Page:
1. May 13, 2008

### gtfitzpatrick

1. The problem statement, all variables and given/known data

if $$\phi$$ = rk/r$$^{3}$$ where r=xi + yJ + zk and r is the magnitude of r, prove that $$\nabla$$$$\phi$$ = (1/r$$^{}5$$)(r$$^{}2$$k-3(r.k)r

so i differenciated wrt x then y then z and tried to tidy it all up but i got1/rClick to see the LaTeX code for this image(-3(r.k)r)

When i differenciated wrt x i got -3x/rClick to see the LaTeX code for this image and similar for y and z was this right?

then i just put these answers into Click to see the LaTeX code for this image = dx/dClick to see the LaTeX code for this image i + dy/dClick to see the LaTeX code for this image j + dz/dClick to see the LaTeX code for this image k

which gives
-3xz/rClick to see the LaTeX code for this image i - 3yz/rClick to see the LaTeX code for this image j - 3zz/rClick to see the LaTeX code for this image k

am i right so far? it just seemed to tidy up to 1/rClick to see the LaTeX code for this image(-3(r.k)r)

when it should be 1/rClick to see the LaTeX code for this image(rClick to see the LaTeX code for this imagek-3(r.k)r)

2. May 14, 2008

### tiny-tim

Hi gtfitzpatrick!

This is too difficult to read … everything has "Click to see the LaTeX code for this image" in the middle.

Can you type it out again, perhaps using ² and ³ and ^4 and ^5?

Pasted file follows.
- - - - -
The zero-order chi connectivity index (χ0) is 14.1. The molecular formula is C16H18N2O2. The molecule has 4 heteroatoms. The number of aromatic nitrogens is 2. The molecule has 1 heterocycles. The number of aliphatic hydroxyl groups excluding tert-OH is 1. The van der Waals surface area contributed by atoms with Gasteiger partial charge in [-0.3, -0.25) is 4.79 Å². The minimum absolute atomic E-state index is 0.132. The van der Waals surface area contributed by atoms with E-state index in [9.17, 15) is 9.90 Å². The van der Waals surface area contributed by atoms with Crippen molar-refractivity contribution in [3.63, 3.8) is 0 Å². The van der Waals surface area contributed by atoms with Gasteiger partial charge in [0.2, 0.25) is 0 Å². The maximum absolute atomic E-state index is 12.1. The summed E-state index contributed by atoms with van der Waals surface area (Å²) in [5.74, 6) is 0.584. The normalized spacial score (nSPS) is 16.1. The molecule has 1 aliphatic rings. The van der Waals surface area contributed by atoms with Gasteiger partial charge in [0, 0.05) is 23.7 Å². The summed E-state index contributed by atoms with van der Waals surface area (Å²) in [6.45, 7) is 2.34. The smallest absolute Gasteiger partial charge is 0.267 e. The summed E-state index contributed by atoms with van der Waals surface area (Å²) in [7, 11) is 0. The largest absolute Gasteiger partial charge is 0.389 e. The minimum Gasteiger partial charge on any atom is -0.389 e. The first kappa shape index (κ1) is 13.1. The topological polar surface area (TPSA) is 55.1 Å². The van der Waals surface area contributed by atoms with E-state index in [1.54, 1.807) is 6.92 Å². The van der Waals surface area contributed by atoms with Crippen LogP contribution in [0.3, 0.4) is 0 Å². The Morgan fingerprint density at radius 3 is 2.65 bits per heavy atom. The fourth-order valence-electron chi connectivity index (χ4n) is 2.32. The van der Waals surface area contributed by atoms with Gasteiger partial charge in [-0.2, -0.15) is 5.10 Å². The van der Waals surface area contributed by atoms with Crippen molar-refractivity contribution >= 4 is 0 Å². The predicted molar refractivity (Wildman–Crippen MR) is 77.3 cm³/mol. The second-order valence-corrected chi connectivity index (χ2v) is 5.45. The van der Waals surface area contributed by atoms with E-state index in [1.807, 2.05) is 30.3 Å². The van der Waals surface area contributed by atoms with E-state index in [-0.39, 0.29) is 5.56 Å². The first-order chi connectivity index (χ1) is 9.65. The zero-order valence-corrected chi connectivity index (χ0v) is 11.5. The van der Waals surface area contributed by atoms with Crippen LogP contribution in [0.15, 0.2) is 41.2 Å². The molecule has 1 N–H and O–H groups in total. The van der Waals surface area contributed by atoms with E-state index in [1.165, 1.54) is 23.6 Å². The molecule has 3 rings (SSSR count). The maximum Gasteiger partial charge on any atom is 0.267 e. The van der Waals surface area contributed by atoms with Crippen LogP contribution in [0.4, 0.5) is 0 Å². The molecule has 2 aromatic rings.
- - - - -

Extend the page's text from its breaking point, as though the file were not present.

3. May 14, 2008

### gtfitzpatrick

if $$\phi$$ = rk/r$$^{3}$$ where r=xi + yJ + zk and r is the magnitude of r, prove that $$\nabla$$$$\phi$$ = (1/r$$^{}5$$)(r$$^{}2$$k-3(r.k)r

so i differenciated wrt x then y then z and tried to tidy it all up but i got 1/r$$^{5}$$(-3(r.k)r)

4. May 14, 2008

### gtfitzpatrick

When i differenciated wrt x i got -3x/r$$^{5}$$ and similar for y and z was this right?

then i just put these answers into = dx/d$$\phi$$ i + dy/d$$\phi$$ j + dz/d$$\phi$$ k

which gives
-3xz/r$$^{5}$$ i - 3yz/r$$^{5}$$ j - 3zz/r$$^{5}$$ k

5. May 14, 2008

### gtfitzpatrick

am i right so far? it just seemed to tidy up to 1/r$$^{5}$$(-3(r.k)r)

when it should be 1/r$$^{5}$$(r$$^{2}$$k-3(r.k)r)

6. May 14, 2008

### Dick

It's not terribly clear what you are doing, but some how you are winding up with only one part of a quotient rule answer. Your initial function is (r.k)/r^3. That's the same thing as z/r^3.

7. May 14, 2008

### Dick

8. May 14, 2008

### tiny-tim

Hi gtfitzpatrick!

You're only differentiating the 1/r^5.

You need to differentiate the r also.

9. May 14, 2008

### gtfitzpatrick

i differenciated z(x^2+y^2+z^2)$$^{-3/2}$$ wrt x then y then z, and then filled it into the fomula was this not right?

I didn't know this, does this mean i'm wrong?i haven't seen this formula before what are the f and g's?

Last edited: May 14, 2008
10. May 14, 2008

### gtfitzpatrick

so i cant use the product rule?

11. May 14, 2008

### Dick

It means you are missing a piece of the grad of z/r^3. In terms of the quotient rule, f is z and r^3 is g. You are missing the grad(f) part. Yes, you could also use the product rule, grad(z*r^(-3))=grad(z)*r^(-3)+z*grad(r^(-3)). You are missing the grad(z)*r^(-3) part.

12. May 14, 2008

### gtfitzpatrick

thanks for getting back to me, i figured it out i was missing it,god it took me a age to get there Thanks again though